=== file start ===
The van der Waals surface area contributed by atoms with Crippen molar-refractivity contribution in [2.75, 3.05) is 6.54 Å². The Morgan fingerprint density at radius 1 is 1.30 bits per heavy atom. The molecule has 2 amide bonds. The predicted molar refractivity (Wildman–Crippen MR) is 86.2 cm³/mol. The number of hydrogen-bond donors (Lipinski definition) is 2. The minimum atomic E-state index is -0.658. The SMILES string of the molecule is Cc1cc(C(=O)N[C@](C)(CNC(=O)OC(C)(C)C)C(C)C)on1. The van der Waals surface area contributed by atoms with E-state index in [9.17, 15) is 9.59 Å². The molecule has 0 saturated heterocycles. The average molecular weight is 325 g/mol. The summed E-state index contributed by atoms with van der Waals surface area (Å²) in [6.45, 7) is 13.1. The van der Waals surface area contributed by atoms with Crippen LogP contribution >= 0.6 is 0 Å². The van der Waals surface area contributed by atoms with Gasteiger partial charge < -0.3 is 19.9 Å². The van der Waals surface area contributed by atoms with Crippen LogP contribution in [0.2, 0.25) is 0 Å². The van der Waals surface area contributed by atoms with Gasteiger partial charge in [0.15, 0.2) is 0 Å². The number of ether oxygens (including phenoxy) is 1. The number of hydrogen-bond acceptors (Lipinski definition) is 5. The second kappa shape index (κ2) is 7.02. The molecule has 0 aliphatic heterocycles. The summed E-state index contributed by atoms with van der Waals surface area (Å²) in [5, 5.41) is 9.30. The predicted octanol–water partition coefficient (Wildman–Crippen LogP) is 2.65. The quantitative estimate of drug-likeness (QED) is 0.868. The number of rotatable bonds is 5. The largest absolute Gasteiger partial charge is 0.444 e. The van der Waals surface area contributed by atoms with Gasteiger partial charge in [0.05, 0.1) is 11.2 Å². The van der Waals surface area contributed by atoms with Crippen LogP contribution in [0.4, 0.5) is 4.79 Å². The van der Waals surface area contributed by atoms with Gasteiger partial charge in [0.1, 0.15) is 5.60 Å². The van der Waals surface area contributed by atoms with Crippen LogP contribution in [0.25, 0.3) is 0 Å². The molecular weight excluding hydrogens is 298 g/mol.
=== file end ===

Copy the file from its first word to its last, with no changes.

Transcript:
The van der Waals surface area contributed by atoms with Crippen molar-refractivity contribution in [2.75, 3.05) is 6.54 Å². The Morgan fingerprint density at radius 1 is 1.30 bits per heavy atom. The molecule has 2 amide bonds. The predicted molar refractivity (Wildman–Crippen MR) is 86.2 cm³/mol. The number of hydrogen-bond donors (Lipinski definition) is 2. The minimum atomic E-state index is -0.658. The SMILES string of the molecule is Cc1cc(C(=O)N[C@](C)(CNC(=O)OC(C)(C)C)C(C)C)on1. The van der Waals surface area contributed by atoms with E-state index in [9.17, 15) is 9.59 Å². The molecule has 0 saturated heterocycles. The average molecular weight is 325 g/mol. The summed E-state index contributed by atoms with van der Waals surface area (Å²) in [6.45, 7) is 13.1. The van der Waals surface area contributed by atoms with Crippen LogP contribution >= 0.6 is 0 Å². The van der Waals surface area contributed by atoms with Gasteiger partial charge < -0.3 is 19.9 Å². The van der Waals surface area contributed by atoms with Crippen LogP contribution in [0.2, 0.25) is 0 Å². The van der Waals surface area contributed by atoms with Gasteiger partial charge in [0.15, 0.2) is 0 Å². The number of ether oxygens (including phenoxy) is 1. The number of hydrogen-bond acceptors (Lipinski definition) is 5. The second kappa shape index (κ2) is 7.02. The molecule has 0 aliphatic heterocycles. The summed E-state index contributed by atoms with van der Waals surface area (Å²) in [5, 5.41) is 9.30. The predicted octanol–water partition coefficient (Wildman–Crippen LogP) is 2.65. The quantitative estimate of drug-likeness (QED) is 0.868. The number of rotatable bonds is 5. The largest absolute Gasteiger partial charge is 0.444 e. The van der Waals surface area contributed by atoms with Gasteiger partial charge in [0.05, 0.1) is 11.2 Å². The van der Waals surface area contributed by atoms with Crippen LogP contribution in [0.4, 0.5) is 4.79 Å². The van der Waals surface area contributed by atoms with Gasteiger partial charge in [0.1, 0.15) is 5.60 Å². The van der Waals surface area contributed by atoms with Crippen LogP contribution in [0.25, 0.3) is 0 Å². The molecular weight excluding hydrogens is 298 g/mol.